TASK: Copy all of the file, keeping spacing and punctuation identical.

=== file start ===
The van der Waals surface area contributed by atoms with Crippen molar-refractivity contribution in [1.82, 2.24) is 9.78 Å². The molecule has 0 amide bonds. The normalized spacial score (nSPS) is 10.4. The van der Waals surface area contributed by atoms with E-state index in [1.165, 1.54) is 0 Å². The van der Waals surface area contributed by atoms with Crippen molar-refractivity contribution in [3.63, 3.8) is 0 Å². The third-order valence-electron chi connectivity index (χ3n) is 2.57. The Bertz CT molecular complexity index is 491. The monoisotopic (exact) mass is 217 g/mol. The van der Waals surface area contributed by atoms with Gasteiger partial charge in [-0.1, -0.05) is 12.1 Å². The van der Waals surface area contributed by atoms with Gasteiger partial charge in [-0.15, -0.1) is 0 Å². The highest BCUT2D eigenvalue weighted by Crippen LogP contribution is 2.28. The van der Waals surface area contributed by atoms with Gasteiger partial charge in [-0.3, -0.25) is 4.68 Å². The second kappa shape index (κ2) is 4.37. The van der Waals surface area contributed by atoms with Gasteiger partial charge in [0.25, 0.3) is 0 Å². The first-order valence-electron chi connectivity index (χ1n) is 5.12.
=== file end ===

The van der Waals surface area contributed by atoms with Crippen molar-refractivity contribution in [1.82, 2.24) is 9.78 Å². The molecule has 0 amide bonds. The normalized spacial score (nSPS) is 10.4. The van der Waals surface area contributed by atoms with E-state index in [1.165, 1.54) is 0 Å². The van der Waals surface area contributed by atoms with Crippen molar-refractivity contribution in [3.63, 3.8) is 0 Å². The third-order valence-electron chi connectivity index (χ3n) is 2.57. The Bertz CT molecular complexity index is 491. The monoisotopic (exact) mass is 217 g/mol. The van der Waals surface area contributed by atoms with Gasteiger partial charge in [-0.1, -0.05) is 12.1 Å². The van der Waals surface area contributed by atoms with Gasteiger partial charge in [-0.15, -0.1) is 0 Å². The highest BCUT2D eigenvalue weighted by Crippen LogP contribution is 2.28. The van der Waals surface area contributed by atoms with Gasteiger partial charge in [-0.3, -0.25) is 4.68 Å². The second kappa shape index (κ2) is 4.37. The van der Waals surface area contributed by atoms with Gasteiger partial charge in [0.25, 0.3) is 0 Å². The first-order valence-electron chi connectivity index (χ1n) is 5.12.